The holiday commemorates June 19, 1865 — the day enslaved Black Americans in Galveston, Texas, finally heard that slavery had been abolished. Though President Abraham Lincoln signed the Emancipation Proclamation more than two years earlier, Juneteenth marks the day that all formerly enslaved people were finally able to realize their freedom.
Formerly enslaved people began observing Juneteenth after the Civil War, and the holiday remains important to many Black Americans. But it was only after police killed George Floyd in 2020 and the subsequent wave of Black Lives Matter protests that long-standing attempts to win broader recognition among non-Black Americans prevailed. Last year, President Joe Biden signed a bill two days before Juneteenth to make the celebration a federal holiday.
A Districtwide celebration
The D.C. commission is not meant to replace existing Juneteenth celebrations, but to improve and supplement them, Hicks said. The commission would have a salaried executive director and an undetermined budget, which would fund local celebrations and education campaigns. Expected tasks would also include helping to coordinate currently separate celebrations.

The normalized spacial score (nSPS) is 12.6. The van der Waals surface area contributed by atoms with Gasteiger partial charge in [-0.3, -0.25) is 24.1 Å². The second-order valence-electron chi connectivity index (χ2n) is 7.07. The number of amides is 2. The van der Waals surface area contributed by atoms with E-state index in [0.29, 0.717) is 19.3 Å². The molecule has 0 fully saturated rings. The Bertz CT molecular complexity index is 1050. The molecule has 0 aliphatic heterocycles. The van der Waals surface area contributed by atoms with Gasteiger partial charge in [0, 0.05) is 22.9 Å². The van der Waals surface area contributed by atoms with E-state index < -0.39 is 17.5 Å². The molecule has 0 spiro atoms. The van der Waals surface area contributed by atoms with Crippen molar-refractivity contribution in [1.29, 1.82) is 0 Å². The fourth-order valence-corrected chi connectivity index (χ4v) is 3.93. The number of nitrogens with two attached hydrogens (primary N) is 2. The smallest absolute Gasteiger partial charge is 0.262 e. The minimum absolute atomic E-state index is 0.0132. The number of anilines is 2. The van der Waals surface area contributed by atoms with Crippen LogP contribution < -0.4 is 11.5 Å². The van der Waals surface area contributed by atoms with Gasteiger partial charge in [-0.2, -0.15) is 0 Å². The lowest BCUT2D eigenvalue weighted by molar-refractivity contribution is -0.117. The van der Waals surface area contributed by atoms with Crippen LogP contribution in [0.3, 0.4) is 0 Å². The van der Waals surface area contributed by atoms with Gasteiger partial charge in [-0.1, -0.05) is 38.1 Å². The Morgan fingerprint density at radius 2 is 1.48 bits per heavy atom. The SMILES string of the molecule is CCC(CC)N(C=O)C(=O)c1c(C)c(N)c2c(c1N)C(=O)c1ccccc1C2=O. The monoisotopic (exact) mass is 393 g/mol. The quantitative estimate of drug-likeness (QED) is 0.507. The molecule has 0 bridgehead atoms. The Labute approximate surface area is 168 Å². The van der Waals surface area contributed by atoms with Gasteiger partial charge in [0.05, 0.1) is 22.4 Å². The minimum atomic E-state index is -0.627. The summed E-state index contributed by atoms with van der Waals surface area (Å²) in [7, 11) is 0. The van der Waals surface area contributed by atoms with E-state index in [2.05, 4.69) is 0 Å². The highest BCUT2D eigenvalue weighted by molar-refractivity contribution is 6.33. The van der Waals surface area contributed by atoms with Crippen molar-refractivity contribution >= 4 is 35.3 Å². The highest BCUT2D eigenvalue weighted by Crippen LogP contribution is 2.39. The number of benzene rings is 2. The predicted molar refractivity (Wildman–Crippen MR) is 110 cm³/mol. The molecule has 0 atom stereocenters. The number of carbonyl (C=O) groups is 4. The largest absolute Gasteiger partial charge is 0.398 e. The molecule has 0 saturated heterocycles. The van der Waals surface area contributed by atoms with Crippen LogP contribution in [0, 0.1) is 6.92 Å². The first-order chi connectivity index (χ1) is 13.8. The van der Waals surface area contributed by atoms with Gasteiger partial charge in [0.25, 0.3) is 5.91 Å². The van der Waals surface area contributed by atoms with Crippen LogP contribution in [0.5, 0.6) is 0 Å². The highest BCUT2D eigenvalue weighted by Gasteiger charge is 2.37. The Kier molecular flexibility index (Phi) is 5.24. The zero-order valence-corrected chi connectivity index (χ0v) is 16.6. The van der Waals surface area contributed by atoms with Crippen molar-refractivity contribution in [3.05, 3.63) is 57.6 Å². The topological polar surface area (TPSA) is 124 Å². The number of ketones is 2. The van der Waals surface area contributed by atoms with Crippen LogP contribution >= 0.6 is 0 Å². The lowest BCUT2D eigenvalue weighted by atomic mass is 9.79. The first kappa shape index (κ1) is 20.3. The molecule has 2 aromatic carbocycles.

“Anything officially recognized gives [Juneteenth] more credence,” Hicks said.
Having an official city celebration of the holiday is symbolically important, according to Lopez Matthews, D.C.’s state archivist.
“It shows that the government understands the value of history,” Matthews said in an interview. “It’s also representative of the people of the city, of the residents of the city. This is something that’s important to them, so it’s important to the government.”
As state archivist, Matthews would have the opportunity to recommend speakers and historical documents to be part of official celebrations of the holiday. He’s especially interested in developing a public information campaign, which he thinks is crucial to remind D.C. residents of why Juneteenth is a holiday.
“Part of the importance of studying history is that we remember the things we don’t want to go back to,” Matthews said. “This is really everyone’s history because it happened in the United States, so everyone should know about it and everyone should learn about it.”
This sentiment rings true for Hicks since the fight for equality is not over. Emancipation paved the way for the rise of multiple civil rights and racial justice movements over the next century and a half, including recent calls to protect voting rights. This is especially important in D.C., Hicks said, where 700,000 residents still don’t have voting representation in Congress due to a lack of statehood.
“It ain’t all over yet. This is not all over,” he said.
Logistics up for debate